Green Manure :
Green manure is the way forward if you have an allotment and want to grow your own vegetables.
Normally access to an allotment plot is a bit restricted for vehicles so trying to get your local farmer to dump a load of animal manure may be difficult. In my case for my plot, it would be very long winded , and hard work, to move a load from the nearest drop off point to my garden.
Green manure is a method of planting certain crops into the area of the garden that you have just cleared, letting it grow for the recommended time , cutting it then digging it into the ground .
This will prevent soil erosion, forming humus, improve its fertility, holding plant nutrients and helping soil organisms and earthworms.
After a few weeks this will have decomposed and enriched your garden soil.
There are several types of plants for this, some of which can be over-wintered and then dug in at springtime ready for the growing season ahead.
An added benefit to these close planted crops is that they also help reduce the weeds, so ideal for any area that you have just harvested.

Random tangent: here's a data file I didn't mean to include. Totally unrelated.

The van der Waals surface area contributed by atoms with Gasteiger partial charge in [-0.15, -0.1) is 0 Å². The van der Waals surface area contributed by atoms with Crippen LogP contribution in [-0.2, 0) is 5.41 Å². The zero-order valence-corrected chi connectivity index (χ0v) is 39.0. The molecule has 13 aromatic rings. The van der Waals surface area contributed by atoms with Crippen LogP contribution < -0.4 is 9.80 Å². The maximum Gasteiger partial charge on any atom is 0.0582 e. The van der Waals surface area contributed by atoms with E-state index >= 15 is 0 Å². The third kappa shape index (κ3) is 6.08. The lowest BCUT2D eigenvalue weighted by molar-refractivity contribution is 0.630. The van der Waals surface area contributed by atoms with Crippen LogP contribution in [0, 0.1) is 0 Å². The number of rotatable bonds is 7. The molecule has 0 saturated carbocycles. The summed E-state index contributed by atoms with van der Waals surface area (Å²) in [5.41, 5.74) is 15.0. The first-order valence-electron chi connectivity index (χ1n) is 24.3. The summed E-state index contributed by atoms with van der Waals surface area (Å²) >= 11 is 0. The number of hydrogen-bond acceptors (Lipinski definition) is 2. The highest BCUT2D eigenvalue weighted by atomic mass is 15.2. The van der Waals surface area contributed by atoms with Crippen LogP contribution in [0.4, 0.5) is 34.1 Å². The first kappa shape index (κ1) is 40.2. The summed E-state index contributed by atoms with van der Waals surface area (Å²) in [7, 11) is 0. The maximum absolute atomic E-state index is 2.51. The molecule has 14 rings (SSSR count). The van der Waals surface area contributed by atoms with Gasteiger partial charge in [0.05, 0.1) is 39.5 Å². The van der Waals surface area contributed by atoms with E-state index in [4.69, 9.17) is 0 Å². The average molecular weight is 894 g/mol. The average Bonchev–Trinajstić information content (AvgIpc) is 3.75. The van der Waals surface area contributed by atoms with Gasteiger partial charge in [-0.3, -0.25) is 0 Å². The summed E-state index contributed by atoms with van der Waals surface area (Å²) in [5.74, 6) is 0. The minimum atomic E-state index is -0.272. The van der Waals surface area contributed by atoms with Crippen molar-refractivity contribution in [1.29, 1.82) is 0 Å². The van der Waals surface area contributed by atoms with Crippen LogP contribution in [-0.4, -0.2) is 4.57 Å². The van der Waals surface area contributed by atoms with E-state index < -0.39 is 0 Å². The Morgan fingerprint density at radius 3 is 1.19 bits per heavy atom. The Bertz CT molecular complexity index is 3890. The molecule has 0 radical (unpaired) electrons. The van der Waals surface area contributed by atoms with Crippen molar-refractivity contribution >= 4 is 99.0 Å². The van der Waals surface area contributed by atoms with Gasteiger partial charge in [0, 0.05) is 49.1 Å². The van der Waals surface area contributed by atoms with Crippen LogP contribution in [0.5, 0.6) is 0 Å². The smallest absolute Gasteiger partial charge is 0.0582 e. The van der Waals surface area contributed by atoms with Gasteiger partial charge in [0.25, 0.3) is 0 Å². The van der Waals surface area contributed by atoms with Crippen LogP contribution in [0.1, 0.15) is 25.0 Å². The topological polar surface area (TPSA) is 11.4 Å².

Types of plants to use :-
(Available from most good seed suppliers)
Red Clover – is a deep rooted winter-hardy plant which is rich in nitrogen, making it idea for sandy soils, helping to improve fertility. Sow March-August. Dig in before flowering – early to late spring.
Crimson Clover – this is a good choice for smothering weeds, fixing nitrogen from the air and is a fast growing bulky green manure. It has deep roots that penetrate the soil and bulky furry foliage that once dug in helps to improve soil structure. Sow April – September
Field Beans – are an overwintering green manure and is generally winter hardy. It germinates well in colder weather from September-November. These are particularly good on heavy soils and their deep roots are not only able to penetrate & break up the soil but fix nitrogen too.
Mustard – Sow from March to September
Grazing Rye – Sow August to October
Winter Tares – Sow from September to November